After what seems an age, TH have put forward a policy which they admit does not enjoy a clear mandate: the policy is for a nil limit, though existing licences can be maintained.
The Council has obviously been vexed by this issue, with council members allegedly keen to say a nil limit, but resistance from a large number of clubs and also some LGBT venues. Interestingly, the Council commissioned a consultant’s report which states:
“Whilst it is not our duty to recommend a way forward, one possible avenue to consider is that of having a limited, tightly controlled policy, restricting such establishments to a few clearly defined areas. This recognises a key concern raised in the consultation that a nil policy will not result in an elimination of sexual establishments in the borough but will merely drive them underground so it is better to manage and control them.
A second option would be to allow any current recognised sex establishment to continue trading but establish a nil policy on any new ventures in the area, appeasing both current organisations and to some extent the general public. This would require further testing to gage stakeholder opinion. This was supported by Rainbow Hamlets recommended adoption of the Borough of Hackney’s policy of allowing existing establishments to continue but not allowing any new ones.”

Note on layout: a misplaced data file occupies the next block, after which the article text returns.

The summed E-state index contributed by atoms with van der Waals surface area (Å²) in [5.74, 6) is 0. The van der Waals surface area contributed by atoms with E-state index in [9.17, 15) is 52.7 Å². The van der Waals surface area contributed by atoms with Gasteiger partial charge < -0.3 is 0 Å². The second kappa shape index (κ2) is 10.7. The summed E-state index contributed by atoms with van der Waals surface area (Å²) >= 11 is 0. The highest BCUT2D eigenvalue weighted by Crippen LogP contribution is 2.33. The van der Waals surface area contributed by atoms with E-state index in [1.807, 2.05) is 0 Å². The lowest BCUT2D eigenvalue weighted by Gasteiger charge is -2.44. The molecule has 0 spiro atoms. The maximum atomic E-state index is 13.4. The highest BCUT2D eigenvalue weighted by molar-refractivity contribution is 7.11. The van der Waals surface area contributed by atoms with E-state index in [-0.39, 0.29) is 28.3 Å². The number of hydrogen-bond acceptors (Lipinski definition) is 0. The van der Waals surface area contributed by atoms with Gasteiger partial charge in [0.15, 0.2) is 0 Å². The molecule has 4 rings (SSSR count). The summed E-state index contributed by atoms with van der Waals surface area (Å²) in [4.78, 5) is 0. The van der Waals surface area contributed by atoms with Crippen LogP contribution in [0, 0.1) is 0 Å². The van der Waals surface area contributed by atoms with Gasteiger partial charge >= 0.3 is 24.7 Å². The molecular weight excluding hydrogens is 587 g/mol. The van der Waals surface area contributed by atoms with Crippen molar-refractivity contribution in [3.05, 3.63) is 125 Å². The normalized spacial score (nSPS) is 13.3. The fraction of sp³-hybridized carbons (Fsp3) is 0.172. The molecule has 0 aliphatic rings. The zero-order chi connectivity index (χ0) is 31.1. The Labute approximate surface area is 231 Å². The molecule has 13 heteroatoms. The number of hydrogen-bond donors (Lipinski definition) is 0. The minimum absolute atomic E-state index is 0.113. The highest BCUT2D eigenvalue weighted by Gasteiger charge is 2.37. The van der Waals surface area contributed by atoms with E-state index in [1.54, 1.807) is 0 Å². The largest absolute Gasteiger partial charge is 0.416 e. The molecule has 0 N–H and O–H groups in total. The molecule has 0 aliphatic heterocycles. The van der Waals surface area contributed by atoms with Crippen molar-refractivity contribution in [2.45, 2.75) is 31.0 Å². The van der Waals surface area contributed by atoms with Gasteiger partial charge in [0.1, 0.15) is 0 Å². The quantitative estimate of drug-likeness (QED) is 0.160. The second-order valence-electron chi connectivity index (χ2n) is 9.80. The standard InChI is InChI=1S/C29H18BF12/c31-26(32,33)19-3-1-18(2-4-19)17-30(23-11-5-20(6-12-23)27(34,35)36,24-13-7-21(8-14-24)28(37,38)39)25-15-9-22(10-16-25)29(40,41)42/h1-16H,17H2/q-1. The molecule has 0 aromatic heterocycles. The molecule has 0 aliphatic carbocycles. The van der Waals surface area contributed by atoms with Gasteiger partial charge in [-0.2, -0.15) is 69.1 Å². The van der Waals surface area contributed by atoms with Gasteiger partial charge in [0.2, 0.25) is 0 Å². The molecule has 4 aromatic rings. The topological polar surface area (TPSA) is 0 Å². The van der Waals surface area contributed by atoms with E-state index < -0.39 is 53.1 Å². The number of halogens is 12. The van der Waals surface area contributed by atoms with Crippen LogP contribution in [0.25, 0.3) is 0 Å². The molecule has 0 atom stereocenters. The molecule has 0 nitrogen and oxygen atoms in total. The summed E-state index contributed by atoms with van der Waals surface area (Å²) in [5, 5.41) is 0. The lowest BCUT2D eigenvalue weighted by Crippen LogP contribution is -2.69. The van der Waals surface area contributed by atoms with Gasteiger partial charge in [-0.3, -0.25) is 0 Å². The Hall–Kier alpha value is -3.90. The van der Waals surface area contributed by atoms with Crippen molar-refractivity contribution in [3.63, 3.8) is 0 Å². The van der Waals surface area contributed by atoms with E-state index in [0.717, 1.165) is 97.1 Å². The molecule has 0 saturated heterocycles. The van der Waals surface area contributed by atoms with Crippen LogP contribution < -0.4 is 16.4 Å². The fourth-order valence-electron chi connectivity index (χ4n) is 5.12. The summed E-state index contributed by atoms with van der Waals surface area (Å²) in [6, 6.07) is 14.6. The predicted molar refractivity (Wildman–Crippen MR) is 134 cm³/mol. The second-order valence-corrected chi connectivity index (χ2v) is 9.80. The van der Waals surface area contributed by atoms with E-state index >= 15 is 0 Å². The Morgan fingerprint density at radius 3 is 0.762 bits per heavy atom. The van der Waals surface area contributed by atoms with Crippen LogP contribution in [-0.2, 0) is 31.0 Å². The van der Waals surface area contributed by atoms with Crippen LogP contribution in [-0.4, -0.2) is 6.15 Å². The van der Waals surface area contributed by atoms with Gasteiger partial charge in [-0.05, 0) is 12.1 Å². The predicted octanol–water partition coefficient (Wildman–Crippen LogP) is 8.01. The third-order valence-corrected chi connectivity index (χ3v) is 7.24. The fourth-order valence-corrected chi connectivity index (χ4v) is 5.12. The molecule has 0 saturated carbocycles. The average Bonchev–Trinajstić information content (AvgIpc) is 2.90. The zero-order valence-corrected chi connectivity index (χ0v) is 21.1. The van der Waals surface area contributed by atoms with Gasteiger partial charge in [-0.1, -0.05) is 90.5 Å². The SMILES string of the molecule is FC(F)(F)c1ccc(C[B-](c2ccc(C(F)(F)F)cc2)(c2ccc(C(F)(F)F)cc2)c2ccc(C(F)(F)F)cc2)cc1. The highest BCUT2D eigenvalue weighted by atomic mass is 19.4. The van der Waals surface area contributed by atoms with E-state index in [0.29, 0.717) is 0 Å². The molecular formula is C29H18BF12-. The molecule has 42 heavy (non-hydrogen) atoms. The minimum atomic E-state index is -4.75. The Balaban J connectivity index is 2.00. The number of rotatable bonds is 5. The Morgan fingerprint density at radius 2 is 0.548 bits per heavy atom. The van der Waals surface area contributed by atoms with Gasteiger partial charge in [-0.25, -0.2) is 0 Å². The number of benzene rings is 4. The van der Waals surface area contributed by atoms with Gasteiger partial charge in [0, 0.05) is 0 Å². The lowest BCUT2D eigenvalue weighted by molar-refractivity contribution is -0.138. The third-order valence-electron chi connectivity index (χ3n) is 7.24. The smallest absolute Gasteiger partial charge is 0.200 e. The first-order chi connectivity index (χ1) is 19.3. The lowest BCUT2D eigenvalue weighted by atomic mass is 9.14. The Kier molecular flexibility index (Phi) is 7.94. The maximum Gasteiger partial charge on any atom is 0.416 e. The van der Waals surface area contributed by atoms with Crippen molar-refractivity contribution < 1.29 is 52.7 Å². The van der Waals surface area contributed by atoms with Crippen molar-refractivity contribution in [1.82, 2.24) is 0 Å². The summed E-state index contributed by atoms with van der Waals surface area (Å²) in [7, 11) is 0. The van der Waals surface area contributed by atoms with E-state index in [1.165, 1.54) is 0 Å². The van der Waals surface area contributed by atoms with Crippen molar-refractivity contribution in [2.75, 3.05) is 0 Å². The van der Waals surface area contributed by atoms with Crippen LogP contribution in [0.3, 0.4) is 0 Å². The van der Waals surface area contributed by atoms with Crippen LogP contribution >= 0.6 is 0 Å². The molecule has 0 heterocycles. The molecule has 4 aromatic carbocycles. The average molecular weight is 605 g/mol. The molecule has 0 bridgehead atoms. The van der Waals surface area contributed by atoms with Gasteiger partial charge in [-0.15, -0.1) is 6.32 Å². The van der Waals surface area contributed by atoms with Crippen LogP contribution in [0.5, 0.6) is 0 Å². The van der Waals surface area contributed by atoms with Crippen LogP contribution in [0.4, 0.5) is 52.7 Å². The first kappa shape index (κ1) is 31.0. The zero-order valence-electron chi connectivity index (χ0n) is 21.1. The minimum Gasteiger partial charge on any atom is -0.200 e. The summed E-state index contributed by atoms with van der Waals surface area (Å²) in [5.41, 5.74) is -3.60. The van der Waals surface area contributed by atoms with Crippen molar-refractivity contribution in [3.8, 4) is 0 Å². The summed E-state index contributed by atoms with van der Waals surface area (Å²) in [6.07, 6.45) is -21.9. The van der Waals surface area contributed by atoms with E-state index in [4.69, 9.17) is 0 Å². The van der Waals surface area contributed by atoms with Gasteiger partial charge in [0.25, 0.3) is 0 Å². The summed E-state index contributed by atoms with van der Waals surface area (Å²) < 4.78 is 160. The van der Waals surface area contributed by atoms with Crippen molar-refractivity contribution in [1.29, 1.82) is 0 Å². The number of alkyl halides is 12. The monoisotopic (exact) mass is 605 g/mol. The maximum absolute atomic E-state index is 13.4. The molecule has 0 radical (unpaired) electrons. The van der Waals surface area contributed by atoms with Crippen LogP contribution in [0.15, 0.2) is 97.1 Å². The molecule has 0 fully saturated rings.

The latter has been recommended to Cabinet despite an apparent lack of a clear majority of consultees in favour.
Depressingly, neither this report, or the papers presented to Cabinet, include any reference to academic work. I sent them a summary of my ESRC work in April, and offered to provide expert testimony, gratis, but they did not take up the offer. Sigh.
Watch this space for the outcome of the meeting.